Debugging a Self-Driving RC Car
How I gained insights about my model in production. Made by Armand du Parc Locmaria using Weights & Biases
Unfortunately, I didn't log much at the time. I ran into weird bugs (like why does it keep crashing into the wall 🙃🙃) and was left with more questions than before I started the project. Did I have enough compute to drive faster? How long does it take to infer one image? Am I using the GPU to its full capacity?
NVIDIA Jetracer RC Car with a W&B license plate
In this report I'll start by explaining how I monitored the car's control policy. Then we'll take a look at an issue I resolved using W&B. Finally I'll dig into a run log to gain insights on what's actually happening in production!
My hope is that this will give you ideas about how to leverage W&B in small robotics hobby projects! Let's get started.
Monitoring the Car's Control Policy
First of all: how does this car drive and what's the control policy?
The car's POV along with the annotated track center
The system is simple. We are using a neural net to predict the center of the racetrack from the car's camera. We then pass it to our rule based control policy:
def control_policy(road_center, config): x, y = road_center steering = x * STEERING_GAIN throttle = config.throttle * THROTTLE_GAIN return throttle, steering
As you can see, we take the value of the center along the x axis and make that our steering signal. Effectively this means that we steer to the right when the center is on the right and to the left when the center is on the left.
If you look closely you'll see we're multiplying x with a STEERING_GAIN variable. It is a magic number that we tune by hand to make the car steer more or less aggressively.
If it is too high, the car is going to over-steer and zig-zag. If it's too low it's going to miss turns. To evaluate the STEERING_GAIN, I am logging data coming from the car's Inertial Measurement Unit.
Here, I'm displaying the yaw acceleration
(gyroscope_z), as well as the lateral acceleration (accelerometer_x). If the gain was well-tuned, the lateral and yaw accelerations would be constant and close to 0 outside of turns (the big spikes). This would mean the car is not doing zig-zags.
Here I would say we're not doing too bad! We can clearly see the acceleration resulting from the turns and see that it's pretty minimal outside of those.
How to Debug a Self-Driving RC Car
The short answer is: log as many metrics as you can.
For me, the key was to log the 'Time per Frame.' This is the time it takes for the model to analyze one image.
See, the first time I worked on this project I spent a few days struggling to get the car to drive by itself. I would collect and annotate data, then train a model, deploy it to the car, watch the car crash into a wall, and go back to collecting data.
My first intuition was that the model wasn't good enough, causing the car to go off track. It took me quite some time to realize that the issue wasn't the model but the compute power of the onboard computer.
On the left you can see the model's predictions that are looking good: the predicted center of the track is indeed in the center of the track.
On the right you can see the time it takes to infer one image: it's about 0.03s. This means that the maximum frame-rate we could run the model at is 1/0.03 = 33 frames per second.
But looking at the run's config the frame-rate is 65 fps. In other words, we're trying to analyze too many images per second! For it to work we would need the Time per Frame to be 1/65s at most. This is the limit which is represented by the orange line on the graph.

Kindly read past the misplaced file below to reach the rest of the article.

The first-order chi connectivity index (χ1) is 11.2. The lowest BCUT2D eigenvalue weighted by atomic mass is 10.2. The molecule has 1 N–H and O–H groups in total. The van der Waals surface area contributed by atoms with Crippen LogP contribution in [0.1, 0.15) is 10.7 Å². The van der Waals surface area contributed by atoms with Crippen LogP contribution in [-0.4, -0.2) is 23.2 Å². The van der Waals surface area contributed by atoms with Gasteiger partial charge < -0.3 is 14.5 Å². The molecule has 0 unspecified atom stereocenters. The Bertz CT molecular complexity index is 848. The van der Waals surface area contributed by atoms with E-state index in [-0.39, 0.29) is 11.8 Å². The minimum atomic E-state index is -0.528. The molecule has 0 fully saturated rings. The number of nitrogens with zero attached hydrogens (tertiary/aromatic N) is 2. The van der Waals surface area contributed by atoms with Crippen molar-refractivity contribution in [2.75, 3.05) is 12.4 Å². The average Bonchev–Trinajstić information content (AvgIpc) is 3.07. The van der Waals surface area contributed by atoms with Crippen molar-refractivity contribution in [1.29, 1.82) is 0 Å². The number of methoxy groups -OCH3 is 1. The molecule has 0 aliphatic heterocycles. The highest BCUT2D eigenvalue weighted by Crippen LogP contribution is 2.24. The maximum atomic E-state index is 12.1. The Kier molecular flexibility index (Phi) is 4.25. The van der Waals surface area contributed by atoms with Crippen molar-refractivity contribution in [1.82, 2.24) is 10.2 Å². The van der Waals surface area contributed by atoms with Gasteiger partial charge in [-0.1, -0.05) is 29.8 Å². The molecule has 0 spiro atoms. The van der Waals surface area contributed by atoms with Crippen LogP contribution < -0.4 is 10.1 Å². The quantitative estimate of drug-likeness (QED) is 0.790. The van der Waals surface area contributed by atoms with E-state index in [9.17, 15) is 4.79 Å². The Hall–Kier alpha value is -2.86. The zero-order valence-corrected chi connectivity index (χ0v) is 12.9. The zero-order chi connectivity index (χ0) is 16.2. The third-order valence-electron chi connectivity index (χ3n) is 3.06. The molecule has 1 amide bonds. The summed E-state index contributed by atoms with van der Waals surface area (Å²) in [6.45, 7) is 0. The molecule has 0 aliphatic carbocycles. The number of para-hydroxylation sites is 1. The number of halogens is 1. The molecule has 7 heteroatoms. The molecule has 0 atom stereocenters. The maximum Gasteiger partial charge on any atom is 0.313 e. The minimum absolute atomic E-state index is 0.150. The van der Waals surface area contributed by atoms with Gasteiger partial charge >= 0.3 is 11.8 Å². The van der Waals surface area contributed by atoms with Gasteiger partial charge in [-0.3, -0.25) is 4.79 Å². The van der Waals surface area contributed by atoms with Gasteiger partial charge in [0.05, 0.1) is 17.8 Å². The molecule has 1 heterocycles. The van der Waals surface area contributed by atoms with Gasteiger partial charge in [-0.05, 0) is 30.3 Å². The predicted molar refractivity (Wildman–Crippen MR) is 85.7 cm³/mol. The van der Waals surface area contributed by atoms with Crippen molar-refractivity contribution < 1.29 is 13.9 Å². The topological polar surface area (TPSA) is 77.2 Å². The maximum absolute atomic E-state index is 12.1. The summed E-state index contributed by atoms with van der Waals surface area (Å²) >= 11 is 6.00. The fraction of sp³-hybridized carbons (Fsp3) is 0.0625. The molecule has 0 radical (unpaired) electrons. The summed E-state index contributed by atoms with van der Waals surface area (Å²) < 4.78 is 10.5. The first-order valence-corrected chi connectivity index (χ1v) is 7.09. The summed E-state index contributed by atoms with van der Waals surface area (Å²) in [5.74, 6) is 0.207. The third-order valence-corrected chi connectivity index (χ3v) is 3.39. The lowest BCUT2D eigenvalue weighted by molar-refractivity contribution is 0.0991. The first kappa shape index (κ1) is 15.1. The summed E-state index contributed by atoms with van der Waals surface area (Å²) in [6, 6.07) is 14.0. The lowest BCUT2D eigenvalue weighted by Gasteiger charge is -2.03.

Being above the limit meant that the computer was quickly falling behind and thus steering too late.
Dropping the frame-rate below 33 to 10 frames per second did the trick! You can now see that the Time per Frame is below the limit.
Side note: The spikes in Time per Frame are caused by the periodic logging of frames.
Answering Questions About the Model in Production
After the first iteration of this project, I had quite a few questions.
What's nice is that logging a few things during one single run was enough to answer most of these!
What if we wanted to drive FASTER? We would need to increase the frame-rate so that the car doesn't miss important information when driving fast. To increase the frame-rate we need to know what is the inference time? Are we using the GPU to its full capacity?
Referring back to the debugging section above, the inference time for the current model is 0.03s. So the maximum frame-rate is 33 fps.
Looking at the GPU Usage over time, it looks like it's not used 100% of the time. It is common for "under the hood" operations (reading from disk, moving memory, spinning up GPU kernels) to take up most of the time in most workflows, not the matrix math. This means we should definitely take a look at Performance Tuning and Profiling
to understand what is slowing us down and if there is room for optimization!
Still, we could increase the frame-rate to drive faster.
But hold on, isn't increasing the frame-rate going to draw more power? What's the power consumption? Are we close to the battery's limits and running the risk of the computer shutting down?
Looking at the Power Consumption graph above, we can see that it stays constant around 5W. The battery can output a maximum of 10W so we're well below the limit. We should be able to handle higher frame-rates!
Driving faster also means less room for error! Are our prediction on unseen data precise enough?
Again, going back to the debugging section. Looking at images from the run we can see that the model gives satisfying results.
So good news: with a bit of work we should be able to drive faster!!
I hope this report was useful! You can check out the YouTube video for a different take on the project! Or this report
that goes over building the pipeline using W&B Artifacts.